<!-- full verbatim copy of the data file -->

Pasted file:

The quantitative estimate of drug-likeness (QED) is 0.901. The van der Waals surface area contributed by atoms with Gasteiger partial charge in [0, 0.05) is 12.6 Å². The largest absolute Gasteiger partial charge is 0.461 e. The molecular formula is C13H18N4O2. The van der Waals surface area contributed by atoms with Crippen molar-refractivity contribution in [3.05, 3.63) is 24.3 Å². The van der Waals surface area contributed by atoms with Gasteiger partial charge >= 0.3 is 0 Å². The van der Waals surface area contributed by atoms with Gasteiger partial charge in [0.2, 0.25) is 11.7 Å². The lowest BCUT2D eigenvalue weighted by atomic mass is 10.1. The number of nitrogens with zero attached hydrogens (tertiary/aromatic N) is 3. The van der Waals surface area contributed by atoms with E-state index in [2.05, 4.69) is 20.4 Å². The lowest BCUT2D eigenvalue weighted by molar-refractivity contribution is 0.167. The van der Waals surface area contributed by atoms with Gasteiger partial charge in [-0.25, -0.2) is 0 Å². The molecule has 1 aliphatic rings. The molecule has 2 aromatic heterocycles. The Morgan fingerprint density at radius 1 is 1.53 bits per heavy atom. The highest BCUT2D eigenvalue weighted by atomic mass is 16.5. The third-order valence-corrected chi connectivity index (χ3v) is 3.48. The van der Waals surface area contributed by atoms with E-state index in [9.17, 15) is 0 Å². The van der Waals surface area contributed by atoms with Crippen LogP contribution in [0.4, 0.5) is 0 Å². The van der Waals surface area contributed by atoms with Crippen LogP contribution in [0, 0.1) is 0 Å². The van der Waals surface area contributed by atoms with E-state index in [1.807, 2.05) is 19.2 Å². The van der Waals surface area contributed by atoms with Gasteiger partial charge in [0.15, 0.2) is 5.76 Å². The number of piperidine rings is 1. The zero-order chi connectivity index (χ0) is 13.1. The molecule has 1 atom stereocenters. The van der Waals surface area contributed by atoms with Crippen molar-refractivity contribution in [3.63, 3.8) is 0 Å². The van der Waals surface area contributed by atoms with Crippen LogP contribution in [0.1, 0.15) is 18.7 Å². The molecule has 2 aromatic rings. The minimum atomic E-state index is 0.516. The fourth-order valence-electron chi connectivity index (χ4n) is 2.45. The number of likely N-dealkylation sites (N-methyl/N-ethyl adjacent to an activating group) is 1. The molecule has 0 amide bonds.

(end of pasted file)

The quantitative estimate of drug-likeness (QED) is 0.901. The van der Waals surface area contributed by atoms with Gasteiger partial charge in [0, 0.05) is 12.6 Å². The largest absolute Gasteiger partial charge is 0.461 e. The molecular formula is C13H18N4O2. The van der Waals surface area contributed by atoms with Crippen molar-refractivity contribution in [3.05, 3.63) is 24.3 Å². The van der Waals surface area contributed by atoms with Gasteiger partial charge >= 0.3 is 0 Å². The van der Waals surface area contributed by atoms with Gasteiger partial charge in [0.2, 0.25) is 11.7 Å². The lowest BCUT2D eigenvalue weighted by atomic mass is 10.1. The number of nitrogens with zero attached hydrogens (tertiary/aromatic N) is 3. The van der Waals surface area contributed by atoms with E-state index in [2.05, 4.69) is 20.4 Å². The lowest BCUT2D eigenvalue weighted by molar-refractivity contribution is 0.167. The van der Waals surface area contributed by atoms with Gasteiger partial charge in [-0.25, -0.2) is 0 Å². The molecule has 1 aliphatic rings. The molecule has 2 aromatic heterocycles. The Morgan fingerprint density at radius 1 is 1.53 bits per heavy atom. The highest BCUT2D eigenvalue weighted by atomic mass is 16.5. The third-order valence-corrected chi connectivity index (χ3v) is 3.48. The van der Waals surface area contributed by atoms with E-state index in [9.17, 15) is 0 Å². The van der Waals surface area contributed by atoms with Crippen LogP contribution in [0.4, 0.5) is 0 Å². The van der Waals surface area contributed by atoms with Crippen LogP contribution in [0, 0.1) is 0 Å². The van der Waals surface area contributed by atoms with E-state index in [1.807, 2.05) is 19.2 Å². The van der Waals surface area contributed by atoms with Gasteiger partial charge in [0.15, 0.2) is 5.76 Å². The number of piperidine rings is 1. The zero-order chi connectivity index (χ0) is 13.1. The molecule has 1 atom stereocenters. The van der Waals surface area contributed by atoms with Crippen molar-refractivity contribution in [3.63, 3.8) is 0 Å². The van der Waals surface area contributed by atoms with Crippen LogP contribution in [0.1, 0.15) is 18.7 Å². The molecule has 2 aromatic rings. The minimum atomic E-state index is 0.516. The fourth-order valence-electron chi connectivity index (χ4n) is 2.45. The number of likely N-dealkylation sites (N-methyl/N-ethyl adjacent to an activating group) is 1. The molecule has 0 amide bonds.